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You are given a Chess960 starting position, but you don't know it is actually the starting position (the knights and maybe other pieces moved around). For which of the Chess960 starting positions you can safely state that you can still castle, i.e. king and at least one rook never moved?

(Example: For the "standard", not, since Nc3,Nf3,Rb1,Rg1 and back ruins all castling rights.)

(Relatively easy, I did it faster in my head than I could write a Python proggie to confirm...)

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2 Answers 2

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The answer is

220.

I got it by noticing that

the Bishops split the pieces into three components. If a rook or a king is in the same component as a knight, then that rook or king could have already moved, otherwise we call it "untouched". Then, I found the answer using this code below. The answer 220/960 is not a nice fraction and I am curious how the puzzle setter got it easily in their head.


 from itertools import permutations
 pieces = "RRNNBBQK"
 candidates = set(permutations(pieces))

 def valid_960(candidate):
     bishop_left, bishop_right = [file for file, piece in enumerate(candidate) if piece == 'B']
     rook_left, rook_right = [file for file, piece in enumerate(candidate) if piece == 'R']
     king = candidate.index('K')
     return (bishop_right - bishop_left) % 2 == 1 and rook_left < king < rook_right

 starting_960 = list(filter(valid_960, candidates))

 def can_castle(candidate):
     rook_left, rook_right = [file for file, piece in enumerate(candidate) if piece == 'R']
     bishops = [file for file, piece in enumerate(candidate) if piece == 'B']
     knight_left, knight_right = [file for file, piece in enumerate(candidate) if piece == 'N']
     king = candidate.index('K')

     rook_left_untouched, rook_right_untouched, king_untouched = True, True, True

     def check(shift):
         nonlocal i, rook_left_untouched, rook_right_untouched, king_untouched
         while 0 <= i < 8 and i not in bishops:
             if i == rook_left:
                 rook_left_untouched = False
             elif i == rook_right:
                 rook_right_untouched = False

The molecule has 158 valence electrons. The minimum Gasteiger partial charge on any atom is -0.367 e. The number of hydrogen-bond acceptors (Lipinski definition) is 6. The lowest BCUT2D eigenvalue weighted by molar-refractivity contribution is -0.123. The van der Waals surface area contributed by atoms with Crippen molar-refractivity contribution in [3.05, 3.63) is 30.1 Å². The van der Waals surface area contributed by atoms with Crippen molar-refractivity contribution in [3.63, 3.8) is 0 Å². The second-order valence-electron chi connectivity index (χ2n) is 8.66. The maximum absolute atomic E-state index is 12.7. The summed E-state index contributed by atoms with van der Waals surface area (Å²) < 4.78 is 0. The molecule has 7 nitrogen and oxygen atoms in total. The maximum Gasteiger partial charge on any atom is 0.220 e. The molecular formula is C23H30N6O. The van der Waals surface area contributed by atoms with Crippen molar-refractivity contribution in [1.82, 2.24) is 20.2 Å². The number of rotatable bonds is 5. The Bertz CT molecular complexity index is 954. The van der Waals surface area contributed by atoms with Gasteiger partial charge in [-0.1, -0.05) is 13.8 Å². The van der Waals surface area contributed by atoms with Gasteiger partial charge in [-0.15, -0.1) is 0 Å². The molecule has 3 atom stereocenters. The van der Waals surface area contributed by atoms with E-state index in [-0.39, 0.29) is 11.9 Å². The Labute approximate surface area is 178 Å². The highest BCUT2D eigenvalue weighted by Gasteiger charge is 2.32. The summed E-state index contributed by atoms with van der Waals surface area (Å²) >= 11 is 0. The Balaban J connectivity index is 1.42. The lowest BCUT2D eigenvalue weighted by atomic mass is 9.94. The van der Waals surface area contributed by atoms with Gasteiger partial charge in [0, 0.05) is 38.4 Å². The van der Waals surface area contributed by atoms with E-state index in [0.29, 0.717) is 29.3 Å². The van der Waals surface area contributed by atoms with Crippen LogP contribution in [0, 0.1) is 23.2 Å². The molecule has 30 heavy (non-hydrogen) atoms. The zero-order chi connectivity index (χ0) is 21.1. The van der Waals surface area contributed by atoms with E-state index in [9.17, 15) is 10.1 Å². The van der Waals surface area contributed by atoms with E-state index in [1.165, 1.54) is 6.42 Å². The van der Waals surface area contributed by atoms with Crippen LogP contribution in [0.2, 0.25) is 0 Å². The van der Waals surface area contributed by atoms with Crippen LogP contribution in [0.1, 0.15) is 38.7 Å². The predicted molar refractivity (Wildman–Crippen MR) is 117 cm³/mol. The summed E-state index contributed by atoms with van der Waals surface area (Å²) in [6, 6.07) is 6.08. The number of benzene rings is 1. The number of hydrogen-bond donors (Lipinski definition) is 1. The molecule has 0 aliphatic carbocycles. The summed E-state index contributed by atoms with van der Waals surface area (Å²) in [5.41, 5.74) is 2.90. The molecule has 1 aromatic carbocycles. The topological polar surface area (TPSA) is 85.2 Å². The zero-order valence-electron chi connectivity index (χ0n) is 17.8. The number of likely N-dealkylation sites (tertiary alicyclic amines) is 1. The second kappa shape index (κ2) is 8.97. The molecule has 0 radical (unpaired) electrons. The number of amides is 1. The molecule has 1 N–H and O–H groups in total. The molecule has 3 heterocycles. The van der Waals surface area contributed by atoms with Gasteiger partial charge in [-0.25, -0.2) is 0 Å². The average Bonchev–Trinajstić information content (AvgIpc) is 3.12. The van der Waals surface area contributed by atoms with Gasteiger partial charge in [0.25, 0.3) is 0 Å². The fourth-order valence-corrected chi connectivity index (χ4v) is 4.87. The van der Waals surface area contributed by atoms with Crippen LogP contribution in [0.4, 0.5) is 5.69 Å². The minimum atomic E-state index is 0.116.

elif i == king:
                 king_untouched = False
             i += shift

     i = knight_left
     check(-1)
     i = knight_left
     check(1)
     i = knight_right
     check(-1)
     i = knight_right
     check(1)

     return king_untouched and (rook_left_untouched or rook_right_untouched)

 can_castle_list = list(filter(can_castle, starting_960))
 len(can_castle_list)
 

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  • $\begingroup$ Did you consider the case of castling to make castling illegal? (I think this is possible without moving knights?) $\endgroup$
    – tehtmi
    Sep 18, 2023 at 4:21
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    $\begingroup$ Immediately after castling, it would not be a starting position, because in starting positions, the King has to be between the Rooks. It is then impossible to move back to a starting position, because there's no other way to change the relative order of the rooks and kings without disturbing the pawns. $\endgroup$ Sep 18, 2023 at 7:00
  • $\begingroup$ @BenjaminWang: Exactly. I already considered that. My head calculation was wrong as always, though :-) See my own Python program which shows that it can be done in the head. $\endgroup$ Sep 18, 2023 at 8:09
  • $\begingroup$ Oh cool. Can you post your python program into a Pastebin please? $\endgroup$ Sep 18, 2023 at 8:21
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I don't spoiler my program.

def nextperm(permo):
    n = len(permo)
    y = n - 1
    while permo[y - 1] > permo[y]:
        y -= 1
    yy = n - 1
    while permo[y - 1] > permo[yy]:
        yy -= 1
    permn = permo[0:y - 1] + [permo[yy]] + sorted(permo[y - 1:yy] + permo[yy + 1:n])
    return permn

def perminv(perm):
    
    num_sqsize = len(perm)
    perm_inv = [0 for _ in range(num_sqsize)]
    for y in range(num_sqsize):
        x = perm[y]
        perm_inv[x] = y
    return perm_inv

ch = ['K','Q','R','R','B','B','N','N']
#01234567 = kqrrbbnn
perm = [_ for _ in range(8)]
ct = 0
ca = [0]*7
for i in range(40320):
    ki = perm[0]
    qu = perm[1]
    lr = perm[2]
    rr = perm[3]
    lb = perm[4]
    rb = perm[5]
    ln = perm[6]
    rn = perm[7]
    if lr < ki < rr and ln < rn and lb < rb and (lb+rb)%2 == 1:
        ct += 1
        out = ''
        permi = perminv(perm)
        for j in range(8):
            out += ch[permi[j]]
        if ln < rn < lb < rb:
            cas = 1
            can = not (ki < lb)
        elif ln < lb < rn < rb:
            cas = 2
            can = rb < ki
        elif ln < lb < rb < rn:
            cas = 3
            can = lb < ki < rb and not (lr < lb < rb < rr)
        elif lb < ln < rn < rb:
            cas = 4
            can = not (lb < ki < rb)
        elif lb < ln < rb < rn:
            cas = 5
            can = ki < lb
        elif lb < rb < ln < rn:
            cas = 6
            can = not (rb < ki)
        else:
            cas = 0
            can = False
        if can:
            ca[cas] += 1
        if cas == 1 and can and not lb < qu < rb:
            print(ct,out,cas,can)
    perm = nextperm(perm)
print(ca,sum(ca))

Call Benjamin's bishop components L,M,R and the placement of the NN LL...RR. The six cases amount to the following number of positions with castling rights. If you split further into the Q position, you can do it in your head...but need an aspirine afterwards.

60, 16, 24, 44, 16, 60

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